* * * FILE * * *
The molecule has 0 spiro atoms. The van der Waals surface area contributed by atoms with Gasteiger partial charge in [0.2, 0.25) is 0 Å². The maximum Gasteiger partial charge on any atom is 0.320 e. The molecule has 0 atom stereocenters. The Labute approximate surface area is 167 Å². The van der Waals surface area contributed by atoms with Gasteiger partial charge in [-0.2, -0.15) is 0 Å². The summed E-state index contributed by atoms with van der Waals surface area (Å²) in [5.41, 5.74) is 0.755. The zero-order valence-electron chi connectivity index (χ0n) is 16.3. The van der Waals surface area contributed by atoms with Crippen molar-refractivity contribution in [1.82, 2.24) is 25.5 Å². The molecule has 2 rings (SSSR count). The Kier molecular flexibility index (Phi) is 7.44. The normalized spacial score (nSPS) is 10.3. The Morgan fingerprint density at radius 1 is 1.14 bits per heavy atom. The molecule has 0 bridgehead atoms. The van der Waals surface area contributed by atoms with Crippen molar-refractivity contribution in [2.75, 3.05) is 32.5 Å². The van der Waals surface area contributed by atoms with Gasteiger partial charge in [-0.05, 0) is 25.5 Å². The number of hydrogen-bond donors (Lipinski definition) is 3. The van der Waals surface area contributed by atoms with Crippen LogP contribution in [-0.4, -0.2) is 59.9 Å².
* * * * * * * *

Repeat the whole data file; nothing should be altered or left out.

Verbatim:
The molecule has 0 spiro atoms. The van der Waals surface area contributed by atoms with Gasteiger partial charge in [0.2, 0.25) is 0 Å². The maximum Gasteiger partial charge on any atom is 0.320 e. The molecule has 0 atom stereocenters. The Labute approximate surface area is 167 Å². The van der Waals surface area contributed by atoms with Gasteiger partial charge in [-0.2, -0.15) is 0 Å². The summed E-state index contributed by atoms with van der Waals surface area (Å²) in [5.41, 5.74) is 0.755. The zero-order valence-electron chi connectivity index (χ0n) is 16.3. The van der Waals surface area contributed by atoms with Crippen molar-refractivity contribution in [1.82, 2.24) is 25.5 Å². The molecule has 2 rings (SSSR count). The Kier molecular flexibility index (Phi) is 7.44. The normalized spacial score (nSPS) is 10.3. The Morgan fingerprint density at radius 1 is 1.14 bits per heavy atom. The molecule has 0 bridgehead atoms. The van der Waals surface area contributed by atoms with Crippen molar-refractivity contribution in [2.75, 3.05) is 32.5 Å². The van der Waals surface area contributed by atoms with Gasteiger partial charge in [-0.05, 0) is 25.5 Å². The number of hydrogen-bond donors (Lipinski definition) is 3. The van der Waals surface area contributed by atoms with Crippen LogP contribution in [-0.4, -0.2) is 59.9 Å².